The Doctor and An Unearthly Child
Ever since I first ventured into the world of Doctor Who a few years back, I’ve had a voracious curiosity for Classic Who. You know, the years before Christopher Eccleston, Rose Tyler, and Russell T. Davies. I’ve seen clips here and there but nothing concrete, nothing fully able to suit my growing inquisitiveness into what came before. I finally decided, while scrolling on Hulu, to finally give Classic Who a chance, to start at the very beginning of the Doctor’s journey.
The story begins in 1963, the show following two teachers (Ian and Barbara) at that now infamous Coal Hill School. Curious and worried about a genius school girl named Susan, the two teachers follow her “home,” a place that just happens to be a junkyard with a strange blue box inside and a strange man who calls himself the Doctor.
RELATED Doctor Who Rewatch- Rose
Right from the start, the cryptic atmosphere draws you into the story much in the same way “Rose” did in 2005 for some and 2011 for me (though certainly not to the same degree). Like Rose and Ian and Barbara, you want to know more about this “Doctor.” After Ian and Barbara enter the junkyard, they soon meet a crotchety old man who mocks their interest and worry about Susan, his granddaughter. This man comes across as mad and just plain rude and unlikable.
Refusing to take a hint and leave, the Doctor then feels he has no choice but to take them on a time travel journey in the blue box Susan named the Tardis. Instead of awe like we often see in New Who, these “companions” have no interest in traveling with the Doctor, at least not yet. In fact, Ian finds it quite hard to believe he’s traveled at all. That is, until they stumble into the caveman past.
The Cave of Skulls and Beyond
Wanting to finish out the intriguing beginning, I continued on for episodes 2-4. Unfortunately, much of the magic was lost in these 3 parts. To be fair, I’ve always had a particularly negative reaction to all stories cavemen (the least said about Buffy’s “Beer Bad” the better). Still, I had a very difficult time finishing the later 3 parts to this first story of Doctor Who.
For the first time travel story, the Doctor lands amongst a group of cavemen fighting over who will be the next leader (why this was selected as the first destination by the writers is beyond me). In the midst of clan fighting, the Doctor and his companions get taken hostage as the Neanderthals fight about making fire. Making fire is a sign of leadership after all. This back and forth war about fire and the next leader became so tedious I longed to hit my fast forward button (and my own head too).
And, if I’m being completely honest, I absolutely despised everything to do with the cavemen plot and cast of very irritating characters (I mean like nails on the chalkboard irritating). Even Susan got on my nerves with her incessant screaming and screeching. When I read a more recent interview with the actress Carole Ann Ford discussing her displeasure at all the running and screaming “Aagh,” I thought she might have been exaggerating. Too bad she wasn’t (See that interview HERE).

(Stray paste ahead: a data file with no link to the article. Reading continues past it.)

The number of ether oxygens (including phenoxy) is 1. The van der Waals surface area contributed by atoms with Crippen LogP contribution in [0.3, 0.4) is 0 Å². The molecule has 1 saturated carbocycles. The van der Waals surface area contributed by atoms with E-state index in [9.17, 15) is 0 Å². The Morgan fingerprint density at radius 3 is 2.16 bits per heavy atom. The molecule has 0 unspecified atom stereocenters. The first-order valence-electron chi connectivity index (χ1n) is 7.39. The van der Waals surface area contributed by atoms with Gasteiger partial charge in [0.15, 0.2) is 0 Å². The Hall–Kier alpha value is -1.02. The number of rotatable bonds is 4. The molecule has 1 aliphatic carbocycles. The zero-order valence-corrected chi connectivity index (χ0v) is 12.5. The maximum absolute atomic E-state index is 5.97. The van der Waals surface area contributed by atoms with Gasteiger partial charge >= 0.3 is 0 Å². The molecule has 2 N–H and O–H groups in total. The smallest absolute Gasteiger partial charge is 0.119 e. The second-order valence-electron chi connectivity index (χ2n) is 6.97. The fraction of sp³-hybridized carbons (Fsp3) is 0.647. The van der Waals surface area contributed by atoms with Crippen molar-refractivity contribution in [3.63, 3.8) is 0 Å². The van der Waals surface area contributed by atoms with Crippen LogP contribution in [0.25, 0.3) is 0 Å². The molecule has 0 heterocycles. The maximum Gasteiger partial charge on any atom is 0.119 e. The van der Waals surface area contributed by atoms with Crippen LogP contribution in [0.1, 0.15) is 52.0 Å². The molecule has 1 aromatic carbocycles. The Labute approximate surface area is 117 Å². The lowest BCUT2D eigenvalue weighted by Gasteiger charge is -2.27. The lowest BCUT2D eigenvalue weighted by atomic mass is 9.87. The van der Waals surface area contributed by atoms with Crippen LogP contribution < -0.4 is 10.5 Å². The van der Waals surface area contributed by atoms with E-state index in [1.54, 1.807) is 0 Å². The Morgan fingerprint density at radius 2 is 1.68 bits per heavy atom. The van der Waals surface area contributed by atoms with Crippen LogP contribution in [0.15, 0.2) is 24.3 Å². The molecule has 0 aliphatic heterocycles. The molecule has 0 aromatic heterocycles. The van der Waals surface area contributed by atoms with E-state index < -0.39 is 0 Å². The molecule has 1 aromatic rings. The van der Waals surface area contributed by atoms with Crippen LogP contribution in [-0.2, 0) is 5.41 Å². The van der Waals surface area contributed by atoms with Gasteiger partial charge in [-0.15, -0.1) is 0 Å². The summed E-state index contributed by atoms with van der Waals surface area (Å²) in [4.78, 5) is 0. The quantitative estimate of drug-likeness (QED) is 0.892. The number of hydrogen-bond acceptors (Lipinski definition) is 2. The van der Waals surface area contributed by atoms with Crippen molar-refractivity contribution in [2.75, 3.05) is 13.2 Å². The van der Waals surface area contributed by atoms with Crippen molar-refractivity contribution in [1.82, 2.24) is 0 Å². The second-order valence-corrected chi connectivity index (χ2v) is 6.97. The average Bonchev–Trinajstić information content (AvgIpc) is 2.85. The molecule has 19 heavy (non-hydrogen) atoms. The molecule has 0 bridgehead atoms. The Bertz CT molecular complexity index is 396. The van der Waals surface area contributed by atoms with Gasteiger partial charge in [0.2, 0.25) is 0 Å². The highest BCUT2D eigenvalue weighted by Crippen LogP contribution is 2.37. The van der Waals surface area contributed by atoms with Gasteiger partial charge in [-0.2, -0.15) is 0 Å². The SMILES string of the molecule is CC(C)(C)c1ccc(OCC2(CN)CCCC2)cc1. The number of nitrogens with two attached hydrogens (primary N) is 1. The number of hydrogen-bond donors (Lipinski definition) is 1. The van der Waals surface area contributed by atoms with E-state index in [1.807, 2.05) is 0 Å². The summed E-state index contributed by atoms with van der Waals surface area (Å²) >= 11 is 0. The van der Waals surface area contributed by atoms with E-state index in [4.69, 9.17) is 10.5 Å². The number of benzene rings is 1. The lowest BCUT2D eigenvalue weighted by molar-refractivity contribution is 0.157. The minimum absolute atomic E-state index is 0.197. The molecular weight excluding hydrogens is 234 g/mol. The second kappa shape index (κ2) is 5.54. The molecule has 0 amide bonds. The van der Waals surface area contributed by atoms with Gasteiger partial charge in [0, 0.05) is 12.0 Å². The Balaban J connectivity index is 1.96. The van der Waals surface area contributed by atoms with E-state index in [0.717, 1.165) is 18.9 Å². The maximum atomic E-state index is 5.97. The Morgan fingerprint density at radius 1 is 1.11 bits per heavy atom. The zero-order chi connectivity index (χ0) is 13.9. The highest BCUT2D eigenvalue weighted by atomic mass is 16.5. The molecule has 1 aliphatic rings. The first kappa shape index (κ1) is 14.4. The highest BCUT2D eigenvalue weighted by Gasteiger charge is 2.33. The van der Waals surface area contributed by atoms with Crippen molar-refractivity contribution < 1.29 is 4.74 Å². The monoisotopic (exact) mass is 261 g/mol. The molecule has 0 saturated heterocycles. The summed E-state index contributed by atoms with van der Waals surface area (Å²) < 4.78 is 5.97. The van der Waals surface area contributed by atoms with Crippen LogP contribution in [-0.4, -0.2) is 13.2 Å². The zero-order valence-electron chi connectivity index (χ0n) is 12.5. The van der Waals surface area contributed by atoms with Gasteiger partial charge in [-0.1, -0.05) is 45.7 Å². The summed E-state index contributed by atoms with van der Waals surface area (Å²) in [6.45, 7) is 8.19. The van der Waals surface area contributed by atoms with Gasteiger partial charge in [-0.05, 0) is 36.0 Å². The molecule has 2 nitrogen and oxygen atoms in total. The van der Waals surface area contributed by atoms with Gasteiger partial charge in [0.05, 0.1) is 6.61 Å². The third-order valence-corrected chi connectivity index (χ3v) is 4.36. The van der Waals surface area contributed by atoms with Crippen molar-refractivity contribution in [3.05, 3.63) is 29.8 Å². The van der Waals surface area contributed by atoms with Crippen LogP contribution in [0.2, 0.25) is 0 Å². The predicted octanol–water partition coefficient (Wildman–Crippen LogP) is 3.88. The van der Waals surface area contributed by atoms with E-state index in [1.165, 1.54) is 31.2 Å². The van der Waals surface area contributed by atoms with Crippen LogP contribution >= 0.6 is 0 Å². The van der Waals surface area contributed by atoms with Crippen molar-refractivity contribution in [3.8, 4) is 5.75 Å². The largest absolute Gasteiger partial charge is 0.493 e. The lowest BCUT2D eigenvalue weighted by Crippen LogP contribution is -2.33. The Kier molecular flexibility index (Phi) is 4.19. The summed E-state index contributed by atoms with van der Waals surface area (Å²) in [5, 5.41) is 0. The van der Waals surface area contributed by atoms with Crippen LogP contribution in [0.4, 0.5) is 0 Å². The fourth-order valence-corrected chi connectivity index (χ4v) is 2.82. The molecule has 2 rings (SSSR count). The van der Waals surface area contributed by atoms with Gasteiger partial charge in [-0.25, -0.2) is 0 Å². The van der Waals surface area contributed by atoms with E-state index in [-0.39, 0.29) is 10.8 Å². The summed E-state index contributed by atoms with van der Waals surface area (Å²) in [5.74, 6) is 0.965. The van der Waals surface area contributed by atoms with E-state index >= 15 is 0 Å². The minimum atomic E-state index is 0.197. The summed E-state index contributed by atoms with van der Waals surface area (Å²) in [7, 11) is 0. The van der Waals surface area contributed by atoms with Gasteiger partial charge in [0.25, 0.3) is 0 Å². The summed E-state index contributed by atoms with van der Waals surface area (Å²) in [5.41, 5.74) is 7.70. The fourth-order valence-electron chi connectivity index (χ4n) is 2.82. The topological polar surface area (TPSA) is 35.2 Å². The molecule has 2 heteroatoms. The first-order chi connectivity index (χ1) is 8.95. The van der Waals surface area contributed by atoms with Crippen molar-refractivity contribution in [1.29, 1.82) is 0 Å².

I loved An Unearthly Child because it allowed me a glimpse into the world that started it all. Not only that, but the first episode really was a brilliant piece of storytelling. As for the next 3 episodes all about fire and cavemen, while tedious and slightly torturous, they are still worth watching if one is a huge Doctor Who fan. Sure, these episodes dropped in quality, but the sprinkles of magic and originality to the premise of the show still steeped into nice moments, moments solely belonging to the core characters: The Doctor, Susan, Ian, and Barbara.
One could see the life begin to vibrate in the show’s beginning days (though it falters with new feet). One can see now just why this was a show meant to last as long as it has. Plus, we even get to understand why the Tardis must always be a blue box, this being the episode its camouflage malfunctions.
While William Hartnell is definitely my least favorite Doctor thus far (and I can’t wait to see him change), overall returning to Classic Who is definitely worth your time. Yes, it can be difficult, but it can also be fun too. Just don’t go in expecting New Who and I think you’ll be fine. 1963 is drastically different from 2015 for instance. The female characters and even companions don’t get as much characterization, and the silliness of Susan (who is immensely bright) comes across as quite dated. So, take the time into consideration and venture into the Doctor’s past with this in mind. While not as enchanting as New Who’s beginning with “Rose,” “An Unearthly Child” is definitely enchanting in its own right.
Hopefully, the next series of episodes will prove more engrossing from beginning to end. I am entirely curious about the Daleks’ first introduction into the series. So, coming soon: my look into “The Dead Planet.” I also plan to return to my Doctor Who Rewatch (2005 and on) around July.
What do you think about “An Unearthly Child?” Any suggestions for the most important William Hartnell episodes? Sound off in the comments?
Check out my other articles in Doctor Who Diaries
Photo Credit: BBC
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